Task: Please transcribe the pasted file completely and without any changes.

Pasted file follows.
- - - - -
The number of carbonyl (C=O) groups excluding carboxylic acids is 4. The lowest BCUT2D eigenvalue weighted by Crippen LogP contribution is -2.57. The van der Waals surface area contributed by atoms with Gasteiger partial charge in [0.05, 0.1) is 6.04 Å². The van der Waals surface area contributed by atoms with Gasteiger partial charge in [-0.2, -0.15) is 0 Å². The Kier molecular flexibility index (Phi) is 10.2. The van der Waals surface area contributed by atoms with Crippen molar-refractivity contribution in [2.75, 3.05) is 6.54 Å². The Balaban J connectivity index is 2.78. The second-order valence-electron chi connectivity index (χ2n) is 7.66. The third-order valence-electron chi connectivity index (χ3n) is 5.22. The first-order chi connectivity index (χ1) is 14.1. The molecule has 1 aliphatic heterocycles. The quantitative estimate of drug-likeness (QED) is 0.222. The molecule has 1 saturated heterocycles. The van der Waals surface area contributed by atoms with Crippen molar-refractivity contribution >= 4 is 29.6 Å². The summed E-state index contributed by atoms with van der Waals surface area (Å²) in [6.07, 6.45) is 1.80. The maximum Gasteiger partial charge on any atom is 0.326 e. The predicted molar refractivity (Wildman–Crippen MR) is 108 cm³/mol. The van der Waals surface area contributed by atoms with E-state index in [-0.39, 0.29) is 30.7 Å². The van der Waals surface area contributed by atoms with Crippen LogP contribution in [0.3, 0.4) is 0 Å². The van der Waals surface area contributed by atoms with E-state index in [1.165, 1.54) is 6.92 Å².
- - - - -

The number of carbonyl (C=O) groups excluding carboxylic acids is 4. The lowest BCUT2D eigenvalue weighted by Crippen LogP contribution is -2.57. The van der Waals surface area contributed by atoms with Gasteiger partial charge in [0.05, 0.1) is 6.04 Å². The van der Waals surface area contributed by atoms with Gasteiger partial charge in [-0.2, -0.15) is 0 Å². The Kier molecular flexibility index (Phi) is 10.2. The van der Waals surface area contributed by atoms with Crippen molar-refractivity contribution in [2.75, 3.05) is 6.54 Å². The Balaban J connectivity index is 2.78. The second-order valence-electron chi connectivity index (χ2n) is 7.66. The third-order valence-electron chi connectivity index (χ3n) is 5.22. The first-order chi connectivity index (χ1) is 14.1. The molecule has 1 aliphatic heterocycles. The quantitative estimate of drug-likeness (QED) is 0.222. The molecule has 1 saturated heterocycles. The van der Waals surface area contributed by atoms with Crippen molar-refractivity contribution >= 4 is 29.6 Å². The summed E-state index contributed by atoms with van der Waals surface area (Å²) in [6.07, 6.45) is 1.80. The maximum Gasteiger partial charge on any atom is 0.326 e. The predicted molar refractivity (Wildman–Crippen MR) is 108 cm³/mol. The van der Waals surface area contributed by atoms with E-state index in [-0.39, 0.29) is 30.7 Å². The van der Waals surface area contributed by atoms with Crippen LogP contribution in [0.3, 0.4) is 0 Å². The van der Waals surface area contributed by atoms with E-state index in [1.165, 1.54) is 6.92 Å².